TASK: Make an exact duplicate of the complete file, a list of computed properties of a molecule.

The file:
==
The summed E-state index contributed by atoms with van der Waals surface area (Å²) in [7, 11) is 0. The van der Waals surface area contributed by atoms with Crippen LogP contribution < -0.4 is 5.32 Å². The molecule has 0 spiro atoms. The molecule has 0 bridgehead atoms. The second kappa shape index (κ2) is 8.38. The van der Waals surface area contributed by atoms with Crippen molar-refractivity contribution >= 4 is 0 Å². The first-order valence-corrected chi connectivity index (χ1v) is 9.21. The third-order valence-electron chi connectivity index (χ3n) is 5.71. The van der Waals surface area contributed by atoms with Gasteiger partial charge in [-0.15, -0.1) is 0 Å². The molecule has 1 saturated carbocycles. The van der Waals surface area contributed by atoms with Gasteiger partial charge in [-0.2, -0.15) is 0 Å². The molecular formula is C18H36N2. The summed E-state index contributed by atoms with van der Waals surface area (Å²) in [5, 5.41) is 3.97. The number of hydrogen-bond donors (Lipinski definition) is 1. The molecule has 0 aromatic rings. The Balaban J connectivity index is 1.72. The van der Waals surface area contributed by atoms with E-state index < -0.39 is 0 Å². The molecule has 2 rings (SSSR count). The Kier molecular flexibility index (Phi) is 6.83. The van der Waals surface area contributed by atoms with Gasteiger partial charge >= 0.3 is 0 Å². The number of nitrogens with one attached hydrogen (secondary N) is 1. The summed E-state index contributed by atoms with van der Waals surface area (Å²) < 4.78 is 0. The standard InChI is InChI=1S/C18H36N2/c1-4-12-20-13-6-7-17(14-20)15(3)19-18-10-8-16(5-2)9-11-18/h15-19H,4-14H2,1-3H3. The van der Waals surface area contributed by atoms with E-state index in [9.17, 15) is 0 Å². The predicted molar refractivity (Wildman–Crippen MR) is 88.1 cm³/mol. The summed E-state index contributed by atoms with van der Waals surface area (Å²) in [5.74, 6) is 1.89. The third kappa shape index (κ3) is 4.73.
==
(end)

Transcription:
The summed E-state index contributed by atoms with van der Waals surface area (Å²) in [7, 11) is 0. The van der Waals surface area contributed by atoms with Crippen LogP contribution < -0.4 is 5.32 Å². The molecule has 0 spiro atoms. The molecule has 0 bridgehead atoms. The second kappa shape index (κ2) is 8.38. The van der Waals surface area contributed by atoms with Crippen molar-refractivity contribution >= 4 is 0 Å². The first-order valence-corrected chi connectivity index (χ1v) is 9.21. The third-order valence-electron chi connectivity index (χ3n) is 5.71. The van der Waals surface area contributed by atoms with Gasteiger partial charge in [-0.15, -0.1) is 0 Å². The molecule has 1 saturated carbocycles. The van der Waals surface area contributed by atoms with Gasteiger partial charge in [-0.2, -0.15) is 0 Å². The molecular formula is C18H36N2. The summed E-state index contributed by atoms with van der Waals surface area (Å²) in [5, 5.41) is 3.97. The number of hydrogen-bond donors (Lipinski definition) is 1. The molecule has 0 aromatic rings. The Balaban J connectivity index is 1.72. The van der Waals surface area contributed by atoms with E-state index < -0.39 is 0 Å². The molecule has 2 rings (SSSR count). The Kier molecular flexibility index (Phi) is 6.83. The van der Waals surface area contributed by atoms with Gasteiger partial charge >= 0.3 is 0 Å². The number of nitrogens with one attached hydrogen (secondary N) is 1. The summed E-state index contributed by atoms with van der Waals surface area (Å²) < 4.78 is 0. The standard InChI is InChI=1S/C18H36N2/c1-4-12-20-13-6-7-17(14-20)15(3)19-18-10-8-16(5-2)9-11-18/h15-19H,4-14H2,1-3H3. The van der Waals surface area contributed by atoms with E-state index in [9.17, 15) is 0 Å². The predicted molar refractivity (Wildman–Crippen MR) is 88.1 cm³/mol. The summed E-state index contributed by atoms with van der Waals surface area (Å²) in [5.74, 6) is 1.89. The third kappa shape index (κ3) is 4.73.